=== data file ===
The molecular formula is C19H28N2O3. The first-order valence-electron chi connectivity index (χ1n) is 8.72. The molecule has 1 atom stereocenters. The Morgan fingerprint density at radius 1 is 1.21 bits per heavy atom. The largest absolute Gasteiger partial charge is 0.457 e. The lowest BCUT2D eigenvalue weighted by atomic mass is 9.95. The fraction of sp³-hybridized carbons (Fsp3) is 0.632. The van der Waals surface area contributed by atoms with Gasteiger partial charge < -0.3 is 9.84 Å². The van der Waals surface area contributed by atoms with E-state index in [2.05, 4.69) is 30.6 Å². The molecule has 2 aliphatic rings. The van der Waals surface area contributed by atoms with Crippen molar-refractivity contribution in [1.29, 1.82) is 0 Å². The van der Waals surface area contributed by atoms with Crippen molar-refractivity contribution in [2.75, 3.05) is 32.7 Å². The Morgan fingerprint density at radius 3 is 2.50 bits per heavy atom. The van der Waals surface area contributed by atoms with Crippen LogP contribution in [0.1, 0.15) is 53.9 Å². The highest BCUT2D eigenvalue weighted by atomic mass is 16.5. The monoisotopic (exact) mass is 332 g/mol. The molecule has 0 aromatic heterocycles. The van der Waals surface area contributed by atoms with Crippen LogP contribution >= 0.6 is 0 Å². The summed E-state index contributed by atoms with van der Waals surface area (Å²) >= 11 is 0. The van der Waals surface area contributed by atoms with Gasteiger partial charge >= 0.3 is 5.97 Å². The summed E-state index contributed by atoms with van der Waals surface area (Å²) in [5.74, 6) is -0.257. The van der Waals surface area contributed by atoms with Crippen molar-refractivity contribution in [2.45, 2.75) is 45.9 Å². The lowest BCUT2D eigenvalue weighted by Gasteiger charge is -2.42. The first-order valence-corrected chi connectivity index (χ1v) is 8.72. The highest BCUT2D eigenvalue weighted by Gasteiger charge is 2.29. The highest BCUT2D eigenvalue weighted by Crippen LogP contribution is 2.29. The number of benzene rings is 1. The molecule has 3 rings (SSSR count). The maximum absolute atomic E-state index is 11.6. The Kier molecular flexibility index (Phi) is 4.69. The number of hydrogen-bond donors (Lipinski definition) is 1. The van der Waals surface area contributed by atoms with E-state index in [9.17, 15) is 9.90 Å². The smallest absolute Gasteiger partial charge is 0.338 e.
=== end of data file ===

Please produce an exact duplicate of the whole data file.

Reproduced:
The molecular formula is C19H28N2O3. The first-order valence-electron chi connectivity index (χ1n) is 8.72. The molecule has 1 atom stereocenters. The Morgan fingerprint density at radius 1 is 1.21 bits per heavy atom. The largest absolute Gasteiger partial charge is 0.457 e. The lowest BCUT2D eigenvalue weighted by atomic mass is 9.95. The fraction of sp³-hybridized carbons (Fsp3) is 0.632. The van der Waals surface area contributed by atoms with Gasteiger partial charge < -0.3 is 9.84 Å². The van der Waals surface area contributed by atoms with E-state index in [2.05, 4.69) is 30.6 Å². The molecule has 2 aliphatic rings. The van der Waals surface area contributed by atoms with Crippen molar-refractivity contribution in [1.29, 1.82) is 0 Å². The van der Waals surface area contributed by atoms with Crippen molar-refractivity contribution in [2.75, 3.05) is 32.7 Å². The Morgan fingerprint density at radius 3 is 2.50 bits per heavy atom. The van der Waals surface area contributed by atoms with Crippen LogP contribution in [0.1, 0.15) is 53.9 Å². The highest BCUT2D eigenvalue weighted by atomic mass is 16.5. The monoisotopic (exact) mass is 332 g/mol. The molecule has 0 aromatic heterocycles. The van der Waals surface area contributed by atoms with Crippen LogP contribution >= 0.6 is 0 Å². The summed E-state index contributed by atoms with van der Waals surface area (Å²) >= 11 is 0. The van der Waals surface area contributed by atoms with Gasteiger partial charge >= 0.3 is 5.97 Å². The summed E-state index contributed by atoms with van der Waals surface area (Å²) in [5.74, 6) is -0.257. The van der Waals surface area contributed by atoms with Crippen molar-refractivity contribution in [2.45, 2.75) is 45.9 Å². The lowest BCUT2D eigenvalue weighted by Gasteiger charge is -2.42. The first-order valence-corrected chi connectivity index (χ1v) is 8.72. The highest BCUT2D eigenvalue weighted by Gasteiger charge is 2.29. The highest BCUT2D eigenvalue weighted by Crippen LogP contribution is 2.29. The number of benzene rings is 1. The molecule has 3 rings (SSSR count). The maximum absolute atomic E-state index is 11.6. The Kier molecular flexibility index (Phi) is 4.69. The number of hydrogen-bond donors (Lipinski definition) is 1. The van der Waals surface area contributed by atoms with E-state index in [9.17, 15) is 9.90 Å². The smallest absolute Gasteiger partial charge is 0.338 e.